Why You Shouldn’t Disable the User Access Control Feature in Windows

Why You Shouldn't Disable User Access Control Feature in Windows

If you’ve used Windows for any amount of time, then you may have noticed a prompt popping up whenever you are changing system settings or messing with system files. By default, this system prompt blocks all your activity with a transparent black screen so that you have no choice but to see and attend the prompt. This is a native Windows security feature called “User Access Control,” UAC for short, that was introduced back in Windows Vista days.

As useful as it is, some Windows users may get annoyed by these UAC prompts whenever they are installing software or making changes to system settings or files. Thus, even going as far as disabling it completely. So if you are one those who are considering disabling UAC or have already disabled it, here is why you shouldn’t do it.

Why You Shouldn’t Disable User Access Control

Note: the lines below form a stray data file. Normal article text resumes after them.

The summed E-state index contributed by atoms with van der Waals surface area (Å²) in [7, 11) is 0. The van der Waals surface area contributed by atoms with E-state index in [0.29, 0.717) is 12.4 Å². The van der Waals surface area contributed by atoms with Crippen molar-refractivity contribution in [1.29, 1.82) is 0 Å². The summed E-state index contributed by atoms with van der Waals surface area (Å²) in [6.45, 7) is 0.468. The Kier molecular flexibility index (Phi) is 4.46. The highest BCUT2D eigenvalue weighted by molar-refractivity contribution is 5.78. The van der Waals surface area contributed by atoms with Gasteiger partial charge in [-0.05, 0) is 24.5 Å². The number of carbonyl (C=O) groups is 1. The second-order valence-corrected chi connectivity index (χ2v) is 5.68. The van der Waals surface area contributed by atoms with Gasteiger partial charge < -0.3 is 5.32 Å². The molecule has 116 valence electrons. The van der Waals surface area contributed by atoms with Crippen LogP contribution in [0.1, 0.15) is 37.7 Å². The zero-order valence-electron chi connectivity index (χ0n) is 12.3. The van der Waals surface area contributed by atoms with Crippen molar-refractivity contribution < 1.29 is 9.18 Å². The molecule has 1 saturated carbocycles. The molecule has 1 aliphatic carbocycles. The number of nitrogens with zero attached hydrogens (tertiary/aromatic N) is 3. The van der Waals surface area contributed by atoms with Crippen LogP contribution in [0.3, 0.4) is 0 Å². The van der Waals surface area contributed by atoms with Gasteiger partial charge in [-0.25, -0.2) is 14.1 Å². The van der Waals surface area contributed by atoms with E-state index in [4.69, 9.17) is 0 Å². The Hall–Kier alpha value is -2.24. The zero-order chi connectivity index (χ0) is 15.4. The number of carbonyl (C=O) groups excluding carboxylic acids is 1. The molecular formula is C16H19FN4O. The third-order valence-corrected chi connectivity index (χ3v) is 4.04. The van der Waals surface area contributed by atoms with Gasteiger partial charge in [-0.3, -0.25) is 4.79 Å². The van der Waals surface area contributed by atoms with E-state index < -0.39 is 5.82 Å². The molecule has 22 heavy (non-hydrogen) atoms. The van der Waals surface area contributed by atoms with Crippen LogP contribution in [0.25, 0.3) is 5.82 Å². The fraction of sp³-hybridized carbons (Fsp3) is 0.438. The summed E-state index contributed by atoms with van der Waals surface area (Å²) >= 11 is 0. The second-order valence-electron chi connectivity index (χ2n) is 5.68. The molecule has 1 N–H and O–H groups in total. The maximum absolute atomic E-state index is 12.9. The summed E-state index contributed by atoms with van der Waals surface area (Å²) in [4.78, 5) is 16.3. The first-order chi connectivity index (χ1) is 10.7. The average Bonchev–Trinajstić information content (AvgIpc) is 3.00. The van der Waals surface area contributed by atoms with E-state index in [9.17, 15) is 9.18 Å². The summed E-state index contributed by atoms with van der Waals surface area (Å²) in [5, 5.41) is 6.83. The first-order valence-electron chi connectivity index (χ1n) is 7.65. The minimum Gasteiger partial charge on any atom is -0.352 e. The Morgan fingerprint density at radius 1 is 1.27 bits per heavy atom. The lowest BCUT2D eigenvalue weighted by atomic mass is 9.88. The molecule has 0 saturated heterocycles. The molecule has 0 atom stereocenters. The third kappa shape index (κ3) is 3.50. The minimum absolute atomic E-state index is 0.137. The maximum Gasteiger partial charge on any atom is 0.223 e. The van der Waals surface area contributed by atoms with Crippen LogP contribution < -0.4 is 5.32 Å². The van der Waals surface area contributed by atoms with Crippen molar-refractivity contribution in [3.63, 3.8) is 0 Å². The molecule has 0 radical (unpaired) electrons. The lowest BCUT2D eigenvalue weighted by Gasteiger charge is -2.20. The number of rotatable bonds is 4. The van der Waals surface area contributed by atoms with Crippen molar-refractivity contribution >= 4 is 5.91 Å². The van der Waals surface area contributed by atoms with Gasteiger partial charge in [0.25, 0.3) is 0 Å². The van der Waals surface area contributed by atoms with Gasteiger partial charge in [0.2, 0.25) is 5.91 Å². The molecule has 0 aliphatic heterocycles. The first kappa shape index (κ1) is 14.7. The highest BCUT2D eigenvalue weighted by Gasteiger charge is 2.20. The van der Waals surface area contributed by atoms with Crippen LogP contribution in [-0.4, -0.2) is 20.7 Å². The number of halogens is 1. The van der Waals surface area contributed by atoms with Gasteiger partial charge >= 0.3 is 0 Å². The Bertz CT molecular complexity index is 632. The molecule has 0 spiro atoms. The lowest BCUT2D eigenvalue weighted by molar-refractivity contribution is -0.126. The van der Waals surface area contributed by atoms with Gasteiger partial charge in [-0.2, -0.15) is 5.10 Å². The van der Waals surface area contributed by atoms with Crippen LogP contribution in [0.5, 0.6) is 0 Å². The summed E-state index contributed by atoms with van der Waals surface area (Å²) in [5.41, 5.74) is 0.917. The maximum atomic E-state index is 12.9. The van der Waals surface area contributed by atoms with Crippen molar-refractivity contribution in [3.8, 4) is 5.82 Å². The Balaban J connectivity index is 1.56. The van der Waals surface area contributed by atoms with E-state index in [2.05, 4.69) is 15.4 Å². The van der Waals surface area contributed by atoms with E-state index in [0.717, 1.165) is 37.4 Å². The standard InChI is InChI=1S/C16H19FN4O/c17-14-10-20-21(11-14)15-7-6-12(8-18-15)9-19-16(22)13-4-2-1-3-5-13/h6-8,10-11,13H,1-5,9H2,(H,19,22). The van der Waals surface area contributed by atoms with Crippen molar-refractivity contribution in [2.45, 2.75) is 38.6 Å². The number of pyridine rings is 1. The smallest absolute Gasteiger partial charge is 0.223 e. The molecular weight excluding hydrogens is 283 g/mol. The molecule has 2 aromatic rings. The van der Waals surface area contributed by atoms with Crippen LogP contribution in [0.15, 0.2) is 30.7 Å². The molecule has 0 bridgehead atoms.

When you first install Windows, the first user account you create will have administrator rights, and most likely you use that account for all your daily activities like configuring your system, installing software, browsing, etc. But the thing is you don’t need administrator rights all the time as it causes more problems than it solves.

To deal with this, Microsoft introduced UAC which enables you to run your system and other installed apps with limited privileges so that they cannot access or modify any system settings, files, registry entries, etc. Whenever there is a big system-specific change initiated, the UAC intercepts that action and asks for your permission. If you deny the permission when prompted, the changes are not executed, and your system files or settings go unchanged.